(The Bakersfield Californian) BeeWhere, a smartphone app introduced statewide in California last fall, lets beekeepers register their colonies’ location so that companies applying pesticides and fungicides know not to spray or fumigate nearby during daytime hours when honey bees tend to be outside their hives. According to California state law, chemicals deemed to be a threat to honey bees may not be applied within one mile of a bee colony.
(California Department of Fish and Wildlife) The California Wildlife Conservation Board approved approximately $10.7 million in grants to help restore and protect fish and wildlife habitat throughout California. Included is a $750,000 grant to implement monarch butterfly and pollinator habitat improvements on privately owned land in various counties.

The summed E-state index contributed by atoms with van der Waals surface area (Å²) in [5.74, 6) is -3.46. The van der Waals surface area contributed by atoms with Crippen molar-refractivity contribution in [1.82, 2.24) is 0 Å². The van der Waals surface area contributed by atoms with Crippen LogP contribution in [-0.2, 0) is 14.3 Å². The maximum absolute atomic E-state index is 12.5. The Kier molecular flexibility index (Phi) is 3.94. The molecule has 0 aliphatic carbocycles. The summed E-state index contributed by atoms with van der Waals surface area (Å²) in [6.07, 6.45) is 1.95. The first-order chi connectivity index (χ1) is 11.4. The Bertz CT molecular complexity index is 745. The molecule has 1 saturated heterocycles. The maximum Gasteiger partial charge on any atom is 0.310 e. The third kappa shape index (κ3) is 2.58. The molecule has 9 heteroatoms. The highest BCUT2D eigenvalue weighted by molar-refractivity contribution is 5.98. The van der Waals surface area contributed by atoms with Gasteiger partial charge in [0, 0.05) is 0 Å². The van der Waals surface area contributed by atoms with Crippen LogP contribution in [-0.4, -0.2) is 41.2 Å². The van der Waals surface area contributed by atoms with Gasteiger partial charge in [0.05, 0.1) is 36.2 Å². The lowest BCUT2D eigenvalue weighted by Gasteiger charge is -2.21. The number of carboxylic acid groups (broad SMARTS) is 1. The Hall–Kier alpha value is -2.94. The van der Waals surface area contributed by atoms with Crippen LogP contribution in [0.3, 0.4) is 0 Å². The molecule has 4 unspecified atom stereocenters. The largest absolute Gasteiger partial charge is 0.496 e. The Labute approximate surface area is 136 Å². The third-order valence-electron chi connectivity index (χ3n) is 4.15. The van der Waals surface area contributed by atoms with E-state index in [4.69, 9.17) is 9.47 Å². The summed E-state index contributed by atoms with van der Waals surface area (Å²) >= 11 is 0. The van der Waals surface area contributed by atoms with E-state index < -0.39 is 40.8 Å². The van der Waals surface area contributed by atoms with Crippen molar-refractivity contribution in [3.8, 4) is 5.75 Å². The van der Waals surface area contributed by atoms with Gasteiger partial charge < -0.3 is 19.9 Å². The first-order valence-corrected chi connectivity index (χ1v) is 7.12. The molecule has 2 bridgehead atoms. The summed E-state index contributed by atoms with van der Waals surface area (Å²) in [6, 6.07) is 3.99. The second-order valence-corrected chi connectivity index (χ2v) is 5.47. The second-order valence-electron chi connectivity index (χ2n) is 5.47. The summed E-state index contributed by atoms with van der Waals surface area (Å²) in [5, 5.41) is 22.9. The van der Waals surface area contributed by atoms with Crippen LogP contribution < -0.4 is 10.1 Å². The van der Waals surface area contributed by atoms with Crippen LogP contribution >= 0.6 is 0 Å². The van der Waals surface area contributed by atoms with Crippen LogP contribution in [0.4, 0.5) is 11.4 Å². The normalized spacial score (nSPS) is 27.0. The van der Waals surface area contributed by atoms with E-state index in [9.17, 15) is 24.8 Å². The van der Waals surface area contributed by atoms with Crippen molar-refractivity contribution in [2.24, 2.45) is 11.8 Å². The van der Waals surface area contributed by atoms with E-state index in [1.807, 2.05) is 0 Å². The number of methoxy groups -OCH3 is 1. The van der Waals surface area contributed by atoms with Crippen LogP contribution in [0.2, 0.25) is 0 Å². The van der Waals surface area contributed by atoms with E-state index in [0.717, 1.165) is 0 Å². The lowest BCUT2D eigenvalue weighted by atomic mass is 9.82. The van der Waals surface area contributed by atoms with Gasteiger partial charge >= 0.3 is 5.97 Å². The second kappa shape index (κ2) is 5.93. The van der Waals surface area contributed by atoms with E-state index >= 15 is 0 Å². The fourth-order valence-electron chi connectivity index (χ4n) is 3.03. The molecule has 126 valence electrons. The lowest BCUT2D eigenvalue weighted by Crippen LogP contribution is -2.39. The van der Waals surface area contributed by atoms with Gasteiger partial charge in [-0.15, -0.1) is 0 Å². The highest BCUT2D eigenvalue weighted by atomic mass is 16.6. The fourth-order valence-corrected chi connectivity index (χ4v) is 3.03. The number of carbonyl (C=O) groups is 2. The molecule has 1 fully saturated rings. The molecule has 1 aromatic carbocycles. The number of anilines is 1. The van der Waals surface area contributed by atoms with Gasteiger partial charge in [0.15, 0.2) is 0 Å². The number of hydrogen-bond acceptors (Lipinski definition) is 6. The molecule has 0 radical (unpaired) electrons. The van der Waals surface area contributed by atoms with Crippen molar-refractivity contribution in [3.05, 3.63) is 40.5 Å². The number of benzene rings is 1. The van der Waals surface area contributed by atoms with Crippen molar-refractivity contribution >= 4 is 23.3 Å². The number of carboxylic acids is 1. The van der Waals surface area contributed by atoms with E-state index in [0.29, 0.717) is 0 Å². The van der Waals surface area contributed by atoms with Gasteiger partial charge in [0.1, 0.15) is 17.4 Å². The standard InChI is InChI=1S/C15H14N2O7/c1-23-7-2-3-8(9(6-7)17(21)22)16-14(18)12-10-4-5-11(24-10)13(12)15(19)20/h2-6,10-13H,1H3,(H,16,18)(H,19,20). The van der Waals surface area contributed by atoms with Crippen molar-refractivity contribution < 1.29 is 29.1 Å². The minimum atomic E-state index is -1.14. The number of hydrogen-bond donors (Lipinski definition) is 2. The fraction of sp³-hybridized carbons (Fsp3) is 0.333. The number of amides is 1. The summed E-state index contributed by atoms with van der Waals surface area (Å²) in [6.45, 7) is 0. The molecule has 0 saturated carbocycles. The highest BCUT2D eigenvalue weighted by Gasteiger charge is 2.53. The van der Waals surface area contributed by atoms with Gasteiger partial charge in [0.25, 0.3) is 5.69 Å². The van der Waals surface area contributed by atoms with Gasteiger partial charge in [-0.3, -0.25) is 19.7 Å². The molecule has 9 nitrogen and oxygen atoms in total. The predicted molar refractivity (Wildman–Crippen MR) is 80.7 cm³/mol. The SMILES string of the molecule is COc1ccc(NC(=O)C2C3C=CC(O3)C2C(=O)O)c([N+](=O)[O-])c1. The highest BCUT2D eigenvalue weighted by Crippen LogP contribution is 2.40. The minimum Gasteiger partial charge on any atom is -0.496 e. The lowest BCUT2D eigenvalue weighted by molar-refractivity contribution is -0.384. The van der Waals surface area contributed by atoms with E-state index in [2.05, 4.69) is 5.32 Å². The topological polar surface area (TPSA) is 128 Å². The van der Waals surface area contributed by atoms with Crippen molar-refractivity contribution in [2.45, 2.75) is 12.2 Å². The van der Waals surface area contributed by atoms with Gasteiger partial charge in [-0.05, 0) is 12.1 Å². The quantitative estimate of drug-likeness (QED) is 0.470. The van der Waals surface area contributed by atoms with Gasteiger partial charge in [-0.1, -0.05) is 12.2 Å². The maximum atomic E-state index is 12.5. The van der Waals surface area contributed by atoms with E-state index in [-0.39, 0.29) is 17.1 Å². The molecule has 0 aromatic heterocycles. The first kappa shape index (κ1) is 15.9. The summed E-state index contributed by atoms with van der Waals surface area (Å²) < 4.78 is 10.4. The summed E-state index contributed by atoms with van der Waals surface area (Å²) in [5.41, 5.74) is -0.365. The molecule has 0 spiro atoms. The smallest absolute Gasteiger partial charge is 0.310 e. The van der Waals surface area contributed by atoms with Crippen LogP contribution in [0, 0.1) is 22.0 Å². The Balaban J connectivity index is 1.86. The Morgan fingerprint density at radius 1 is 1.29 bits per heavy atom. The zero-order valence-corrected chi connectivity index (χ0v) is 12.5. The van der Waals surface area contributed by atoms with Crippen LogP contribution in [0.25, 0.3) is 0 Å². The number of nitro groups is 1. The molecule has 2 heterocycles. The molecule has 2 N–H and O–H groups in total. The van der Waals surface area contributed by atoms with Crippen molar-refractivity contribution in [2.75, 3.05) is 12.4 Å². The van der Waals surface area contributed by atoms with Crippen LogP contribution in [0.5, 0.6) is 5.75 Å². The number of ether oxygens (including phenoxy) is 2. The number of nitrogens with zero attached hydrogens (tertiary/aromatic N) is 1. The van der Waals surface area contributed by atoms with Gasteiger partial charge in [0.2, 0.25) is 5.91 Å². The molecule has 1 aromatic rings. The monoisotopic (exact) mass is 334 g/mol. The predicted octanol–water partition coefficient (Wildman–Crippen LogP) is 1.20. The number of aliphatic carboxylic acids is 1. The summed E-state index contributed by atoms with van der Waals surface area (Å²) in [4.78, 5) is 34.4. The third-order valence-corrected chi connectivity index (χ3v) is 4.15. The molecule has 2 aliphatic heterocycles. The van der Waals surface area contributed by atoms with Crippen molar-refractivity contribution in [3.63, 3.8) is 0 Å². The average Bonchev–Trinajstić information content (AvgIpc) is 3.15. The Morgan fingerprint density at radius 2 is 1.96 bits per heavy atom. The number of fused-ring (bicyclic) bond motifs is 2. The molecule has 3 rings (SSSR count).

(JD Supra/Nossaman LLP) The Commission voted 3-1 that listing four subspecies of bumble bee may be warranted under the California Endangered Species Act (CESA). The decision was made after the Xerces Society, Center for Food Safety, and Defenders of Wildlife filed a petition to list the Crotch bumble bee, Franklin’s bumble bee, Suckley cuckoo bumble bee, and western bumble bee as endangered species.
(San Francisco Chronicle) Silver digger bees began to disappear as the vast coastal prairie on the western side of San Francisco was paved over for development and were all but gone by the mid-20th century. But their recent rediscovery is an example of how the removal of invasive plants and the restoration of dunes and grasses at a former military base have helped bring back this lost species that had thrived here for tens of thousands of years before the city was built.